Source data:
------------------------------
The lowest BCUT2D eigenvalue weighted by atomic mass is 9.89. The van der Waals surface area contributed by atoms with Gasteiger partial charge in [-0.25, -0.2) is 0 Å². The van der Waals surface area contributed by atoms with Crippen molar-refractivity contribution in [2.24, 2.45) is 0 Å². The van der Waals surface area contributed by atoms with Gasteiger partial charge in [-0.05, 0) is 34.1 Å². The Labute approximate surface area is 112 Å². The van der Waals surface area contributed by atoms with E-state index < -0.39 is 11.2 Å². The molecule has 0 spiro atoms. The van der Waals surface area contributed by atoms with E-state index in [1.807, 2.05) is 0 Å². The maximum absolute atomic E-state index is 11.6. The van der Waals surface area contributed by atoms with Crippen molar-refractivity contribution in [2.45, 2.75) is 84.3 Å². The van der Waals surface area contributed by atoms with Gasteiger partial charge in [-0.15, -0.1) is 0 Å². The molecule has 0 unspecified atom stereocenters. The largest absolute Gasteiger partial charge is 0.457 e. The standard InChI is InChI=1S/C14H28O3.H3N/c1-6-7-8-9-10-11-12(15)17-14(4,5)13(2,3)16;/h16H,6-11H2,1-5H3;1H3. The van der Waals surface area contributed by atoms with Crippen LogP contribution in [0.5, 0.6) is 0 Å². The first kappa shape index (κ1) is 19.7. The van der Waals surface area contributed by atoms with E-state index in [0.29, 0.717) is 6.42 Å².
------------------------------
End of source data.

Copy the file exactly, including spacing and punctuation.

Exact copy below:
The lowest BCUT2D eigenvalue weighted by atomic mass is 9.89. The van der Waals surface area contributed by atoms with Gasteiger partial charge in [-0.25, -0.2) is 0 Å². The van der Waals surface area contributed by atoms with Crippen molar-refractivity contribution in [2.24, 2.45) is 0 Å². The van der Waals surface area contributed by atoms with Gasteiger partial charge in [-0.05, 0) is 34.1 Å². The Labute approximate surface area is 112 Å². The van der Waals surface area contributed by atoms with E-state index < -0.39 is 11.2 Å². The molecule has 0 spiro atoms. The van der Waals surface area contributed by atoms with E-state index in [1.807, 2.05) is 0 Å². The maximum absolute atomic E-state index is 11.6. The van der Waals surface area contributed by atoms with Crippen molar-refractivity contribution in [2.45, 2.75) is 84.3 Å². The van der Waals surface area contributed by atoms with Gasteiger partial charge in [-0.15, -0.1) is 0 Å². The molecule has 0 unspecified atom stereocenters. The largest absolute Gasteiger partial charge is 0.457 e. The standard InChI is InChI=1S/C14H28O3.H3N/c1-6-7-8-9-10-11-12(15)17-14(4,5)13(2,3)16;/h16H,6-11H2,1-5H3;1H3. The van der Waals surface area contributed by atoms with Crippen LogP contribution in [0.5, 0.6) is 0 Å². The first kappa shape index (κ1) is 19.7. The van der Waals surface area contributed by atoms with E-state index in [0.29, 0.717) is 6.42 Å².